Positive news articles can mitigate impact of negative stories, says study
Colchester (England), May 20: People who saw the news about kindness among people after consuming news about a terrorist attack or other immoral acts felt less negative emotions and retained more belief in the goodness of humanity, a study has said.
The was published in the open-access journal PLOS ONE by Kathryn Buchanan from the University of Essex and colleague Gillian Sandstrom from the University of Sussex, UK.
Researchers of the study split 1,800 participants into different groups. Participants were shown one- to three-minute-long video news clips or given brief news stories to read in each group: news reporting on a recent UK-based terrorist attack or similar ("Immorality" group); reports of kind acts performed in response to the terrorist attack or unrelated kind acts ("Kindness" group); lighthearted, unserious material ("Amusement" group); and content from the Immorality group plus either the Kindness ("Immorality and Kindness") or the Amusement ("Immorality and Amusement") group.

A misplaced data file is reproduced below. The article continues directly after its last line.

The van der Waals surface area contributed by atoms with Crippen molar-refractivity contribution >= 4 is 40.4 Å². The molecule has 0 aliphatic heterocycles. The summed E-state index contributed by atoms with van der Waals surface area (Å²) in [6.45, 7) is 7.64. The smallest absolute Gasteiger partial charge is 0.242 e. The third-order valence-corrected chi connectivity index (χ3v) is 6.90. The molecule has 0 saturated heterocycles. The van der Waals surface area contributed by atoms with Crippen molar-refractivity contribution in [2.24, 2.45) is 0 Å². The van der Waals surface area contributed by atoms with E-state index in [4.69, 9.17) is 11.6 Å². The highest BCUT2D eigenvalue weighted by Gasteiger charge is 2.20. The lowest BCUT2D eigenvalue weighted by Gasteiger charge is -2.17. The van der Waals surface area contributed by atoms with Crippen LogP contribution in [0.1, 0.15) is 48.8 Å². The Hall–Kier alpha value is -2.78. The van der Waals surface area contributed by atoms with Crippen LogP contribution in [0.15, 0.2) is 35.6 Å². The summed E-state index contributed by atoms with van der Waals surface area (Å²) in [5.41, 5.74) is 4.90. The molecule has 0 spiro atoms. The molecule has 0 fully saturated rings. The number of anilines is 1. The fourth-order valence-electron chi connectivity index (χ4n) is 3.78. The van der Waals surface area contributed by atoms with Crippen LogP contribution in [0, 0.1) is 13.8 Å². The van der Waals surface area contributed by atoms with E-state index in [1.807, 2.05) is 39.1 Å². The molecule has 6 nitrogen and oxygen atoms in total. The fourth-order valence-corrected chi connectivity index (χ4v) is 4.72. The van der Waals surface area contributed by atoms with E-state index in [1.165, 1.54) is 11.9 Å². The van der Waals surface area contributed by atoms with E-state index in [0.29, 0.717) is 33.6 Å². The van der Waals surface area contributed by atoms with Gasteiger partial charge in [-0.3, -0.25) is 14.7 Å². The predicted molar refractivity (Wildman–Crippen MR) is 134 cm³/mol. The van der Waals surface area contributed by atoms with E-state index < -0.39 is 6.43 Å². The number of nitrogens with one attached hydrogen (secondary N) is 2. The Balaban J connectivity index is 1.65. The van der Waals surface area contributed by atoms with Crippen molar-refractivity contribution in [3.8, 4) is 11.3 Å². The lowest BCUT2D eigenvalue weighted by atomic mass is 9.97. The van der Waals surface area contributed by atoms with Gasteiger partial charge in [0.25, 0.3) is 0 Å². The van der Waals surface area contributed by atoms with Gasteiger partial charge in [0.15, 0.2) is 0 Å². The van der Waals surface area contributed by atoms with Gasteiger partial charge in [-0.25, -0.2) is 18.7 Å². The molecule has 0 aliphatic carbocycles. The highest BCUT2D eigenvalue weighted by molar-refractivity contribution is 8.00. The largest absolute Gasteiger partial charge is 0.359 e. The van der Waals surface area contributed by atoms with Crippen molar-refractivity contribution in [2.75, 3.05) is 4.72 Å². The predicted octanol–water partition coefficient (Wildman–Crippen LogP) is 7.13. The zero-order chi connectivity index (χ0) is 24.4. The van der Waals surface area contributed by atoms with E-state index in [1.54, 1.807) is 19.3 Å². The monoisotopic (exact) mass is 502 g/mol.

Participants in the "Immorality" group reported significant increases in negative feelings and decreases in pleasant emotions, as well as more negative perceptions of humanity and society.
Participants in the "Immorality and Kindness" group reported fewer rises in negative emotion and lower decreases--or even considerable increases--in good emotion. Participants in the "Immorality and Kindness" group also had much more positive attitudes toward mankind than those in the "Immorality" group. In terms of gains in pleasant feelings and perceptions of society, the "Immorality and Kindness" group reported more successful mitigation of the negative impacts of immorality than the "Immorality and Amusement" group.
The findings imply that positive news can help provide an emotional buffer against negative news. Kind behaviours, as opposed to merely funny ones, were especially successful in assisting participants in retaining ideas about the goodness of others.
The authors believe that their findings may encourage the media to provide more positive coverage, as well as constructive or solution-oriented framing for complex, important issues.
"News stories featuring the best of humanity take the sting out of items exploring the worst of humanity. This allows people to believe to maintain a core belief that is crucial for good mental health: that the world and the people in it are fundamentally good," researchers said.
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